Work with local leaders, staff, the public, and others to push for mitigation planning and reducing risk.
This course is eligible for 1.75 CM credits for American Planning Association (APA) members of the American Institute of Certified Planners. It is also free!

The APA hosts this course. To learn more, visit the APA Learn web page.

Do you have questions?

Send an email to fema-mitigation-planning@fema.dhs.gov.


 

Results from the 2023 National Household Survey on Disaster Preparedness

FEMA has released the results of the 2023 National Household Survey on Disaster Preparedness. To review the survey results, download the summary presentation.Since 2013, FEMA has conducted the National Household Survey on Disaster Preparedness. This survey of people from across the United States gauges the nation’s disaster preparedness actions, attitudes, and motivations. The 2023 survey conducted from February 1 through March 14, 2023 included over 7,600 responses. Results from the 2023 survey indicate that slightly more than half (51%) of Americans believe they are prepared for a disaster and 57% took three or more actions to prepare for a disaster within the last year. The most common actions people took to prepare for a disaster were assembling or updating disaster supplies (48%) and making a plan (37%); the least common actions were planning with neighbors (12%) and getting involved in their community (14%).Read Key Findings and more…

FEMA Releases Updated Local Mitigation Planning Handbook

The Local Mitigation Planning Handbook is a plain-language tool to help local governments develop or update hazard mitigation plans. It gives guidance, case studies, definitions and resources that help make mitigation planning easier.  

Hazard mitigation plans are blueprints to build resilient communities. Plans pinpoint natural hazard risks and vulnerabilities in the planning area. Then planners develop strategies to reduce these risks and vulnerabilities.

Hazard Mitigation Planning Process

On April 19, 2023, the new Local Mitigation Planning Policy Guide went into effect. The updated Handbook provides more details on ways to develop mitigation plans that meet the policy and regulatory requirements.  

Updates to the Handbook include new material on how to plan for climate change and other future conditions. The Handbook also covers how to create more equitable outcomes through mitigation planning. The Handbook is a resource anyone can use. It is great for local governments and planning teams with any level of knowledge.

FEMA’s National Mitigation Planning Program supports state, local, tribal and territory governments with risk-based mitigation planning to reduce or eliminate risks to life and property from natural hazards. The program focuses on building resilience through early and often stakeholder engagement, integration with community planning, and implementation of mitigation actions. For more information, visit Hazard Mitigation Planning | FEMA.gov.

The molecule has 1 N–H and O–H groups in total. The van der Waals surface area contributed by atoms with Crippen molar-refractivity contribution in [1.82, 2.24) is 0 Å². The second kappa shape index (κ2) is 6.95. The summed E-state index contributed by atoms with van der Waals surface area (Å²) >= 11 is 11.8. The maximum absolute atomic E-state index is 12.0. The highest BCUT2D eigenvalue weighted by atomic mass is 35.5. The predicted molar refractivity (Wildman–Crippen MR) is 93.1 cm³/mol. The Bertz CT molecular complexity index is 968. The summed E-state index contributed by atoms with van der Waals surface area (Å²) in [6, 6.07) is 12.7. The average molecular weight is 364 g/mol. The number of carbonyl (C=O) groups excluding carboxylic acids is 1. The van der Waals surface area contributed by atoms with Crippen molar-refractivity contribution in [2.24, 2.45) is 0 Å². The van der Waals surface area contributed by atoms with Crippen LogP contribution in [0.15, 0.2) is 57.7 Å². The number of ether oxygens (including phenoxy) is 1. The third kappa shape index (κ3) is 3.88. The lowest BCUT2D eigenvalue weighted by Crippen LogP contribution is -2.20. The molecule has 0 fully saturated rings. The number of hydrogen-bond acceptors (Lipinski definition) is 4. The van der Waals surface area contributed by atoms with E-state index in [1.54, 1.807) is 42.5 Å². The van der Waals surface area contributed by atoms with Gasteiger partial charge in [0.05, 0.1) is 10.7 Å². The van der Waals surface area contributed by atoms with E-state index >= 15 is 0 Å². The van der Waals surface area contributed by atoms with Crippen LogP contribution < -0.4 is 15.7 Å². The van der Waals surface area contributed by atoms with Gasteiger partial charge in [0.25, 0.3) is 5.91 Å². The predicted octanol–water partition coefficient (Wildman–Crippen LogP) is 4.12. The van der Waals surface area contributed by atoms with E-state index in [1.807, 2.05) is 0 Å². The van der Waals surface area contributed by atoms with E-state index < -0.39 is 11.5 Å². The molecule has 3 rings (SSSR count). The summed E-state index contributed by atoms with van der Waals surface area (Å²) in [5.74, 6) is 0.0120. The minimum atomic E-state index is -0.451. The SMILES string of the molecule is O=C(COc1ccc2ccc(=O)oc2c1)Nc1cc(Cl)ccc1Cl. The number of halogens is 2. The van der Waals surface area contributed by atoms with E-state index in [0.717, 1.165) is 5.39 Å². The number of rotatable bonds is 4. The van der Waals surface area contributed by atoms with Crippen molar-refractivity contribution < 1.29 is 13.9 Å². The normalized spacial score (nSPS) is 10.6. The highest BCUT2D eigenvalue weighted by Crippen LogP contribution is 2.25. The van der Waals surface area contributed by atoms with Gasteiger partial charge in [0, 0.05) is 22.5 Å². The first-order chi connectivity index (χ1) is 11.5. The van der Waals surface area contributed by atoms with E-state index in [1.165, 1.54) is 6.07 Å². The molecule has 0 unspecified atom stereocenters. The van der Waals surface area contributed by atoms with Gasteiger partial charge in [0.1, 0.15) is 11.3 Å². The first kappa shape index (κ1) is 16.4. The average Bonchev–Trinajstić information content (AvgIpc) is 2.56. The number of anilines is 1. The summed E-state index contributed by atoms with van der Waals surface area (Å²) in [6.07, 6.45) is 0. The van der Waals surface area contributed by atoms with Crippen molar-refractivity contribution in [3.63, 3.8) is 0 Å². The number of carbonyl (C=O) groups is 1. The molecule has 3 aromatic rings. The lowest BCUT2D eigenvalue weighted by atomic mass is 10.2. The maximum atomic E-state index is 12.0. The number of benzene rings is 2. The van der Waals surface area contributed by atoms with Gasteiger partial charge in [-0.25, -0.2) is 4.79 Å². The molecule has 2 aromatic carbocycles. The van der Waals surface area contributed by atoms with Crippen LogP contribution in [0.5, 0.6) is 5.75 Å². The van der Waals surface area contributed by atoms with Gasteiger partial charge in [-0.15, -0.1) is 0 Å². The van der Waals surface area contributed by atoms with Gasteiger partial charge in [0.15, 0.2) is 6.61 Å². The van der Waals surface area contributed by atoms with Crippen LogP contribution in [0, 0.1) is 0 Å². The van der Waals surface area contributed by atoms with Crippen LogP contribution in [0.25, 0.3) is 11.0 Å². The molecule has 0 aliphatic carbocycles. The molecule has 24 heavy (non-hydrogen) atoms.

The Role of Local Leadership

How Can Local Leaders Promote the Integration of Hazard Mitigation into Local Planning? 

Local community leaders and decision makers play an important role in setting priorities, providing overarching policy direction, and bringing stakeholders together.  Their visibility can be used to spearhead initiatives that promote the importance of integrating hazard mitigation to achieve overall community safety and resilience.  In addition, they have the ability to communicate with a broad base of constituents and partners.  These qualities are invaluable for the success of an integrated, interdepartmental, multi-jurisdictional hazard mitigation strategy. 


Watch and Learn: Incorporating Future Conditions in Mitigation Plans

Watch the training webinar, “Investing in Our Future, Planning Now: Addressing Future Climate, Population and Land Use in Mitigation Planning.”

As the frequency and intensity of natural disaster events increase, it is important to account for future conditions when developing a hazard mitigation plan for approval.  Future conditions include the impacts of a changing climate, the built environment and changes in population and land use.  It’s crucial to recognize how these conditions will impact people, including those who are disproportionately impacted by natural disasters and underserved in the resources they receive to recover.

The webinar provides ideas, resources and examples of how to integrate future conditions information into the hazard mitigation planning process to increase overall resilience.  The intended audience for this training is state, local, tribal and territorial governments and other private sector and non-government partners involved in developing hazard mitigation plans.